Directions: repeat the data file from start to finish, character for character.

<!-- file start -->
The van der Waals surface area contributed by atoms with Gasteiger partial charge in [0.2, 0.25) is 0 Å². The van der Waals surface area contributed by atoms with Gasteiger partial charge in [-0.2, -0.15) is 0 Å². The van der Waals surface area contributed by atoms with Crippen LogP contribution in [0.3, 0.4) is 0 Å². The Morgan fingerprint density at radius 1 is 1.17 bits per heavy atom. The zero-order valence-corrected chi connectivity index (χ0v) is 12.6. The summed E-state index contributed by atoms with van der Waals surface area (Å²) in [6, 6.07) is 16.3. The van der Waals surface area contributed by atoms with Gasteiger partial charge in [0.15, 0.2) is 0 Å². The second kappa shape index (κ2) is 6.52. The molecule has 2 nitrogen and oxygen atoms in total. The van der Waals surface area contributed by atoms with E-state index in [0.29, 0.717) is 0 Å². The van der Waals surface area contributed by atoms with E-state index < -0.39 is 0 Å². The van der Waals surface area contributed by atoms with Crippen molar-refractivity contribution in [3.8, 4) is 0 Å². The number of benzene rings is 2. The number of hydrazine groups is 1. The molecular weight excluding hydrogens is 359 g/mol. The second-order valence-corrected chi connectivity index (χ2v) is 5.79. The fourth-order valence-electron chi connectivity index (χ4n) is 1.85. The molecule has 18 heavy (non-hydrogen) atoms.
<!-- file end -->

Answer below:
The van der Waals surface area contributed by atoms with Gasteiger partial charge in [0.2, 0.25) is 0 Å². The van der Waals surface area contributed by atoms with Gasteiger partial charge in [-0.2, -0.15) is 0 Å². The van der Waals surface area contributed by atoms with Crippen LogP contribution in [0.3, 0.4) is 0 Å². The Morgan fingerprint density at radius 1 is 1.17 bits per heavy atom. The zero-order valence-corrected chi connectivity index (χ0v) is 12.6. The summed E-state index contributed by atoms with van der Waals surface area (Å²) in [6, 6.07) is 16.3. The van der Waals surface area contributed by atoms with Gasteiger partial charge in [0.15, 0.2) is 0 Å². The second kappa shape index (κ2) is 6.52. The molecule has 2 nitrogen and oxygen atoms in total. The van der Waals surface area contributed by atoms with E-state index in [0.29, 0.717) is 0 Å². The van der Waals surface area contributed by atoms with E-state index < -0.39 is 0 Å². The van der Waals surface area contributed by atoms with Crippen molar-refractivity contribution in [3.8, 4) is 0 Å². The number of benzene rings is 2. The number of hydrazine groups is 1. The molecular weight excluding hydrogens is 359 g/mol. The second-order valence-corrected chi connectivity index (χ2v) is 5.79. The fourth-order valence-electron chi connectivity index (χ4n) is 1.85. The molecule has 18 heavy (non-hydrogen) atoms.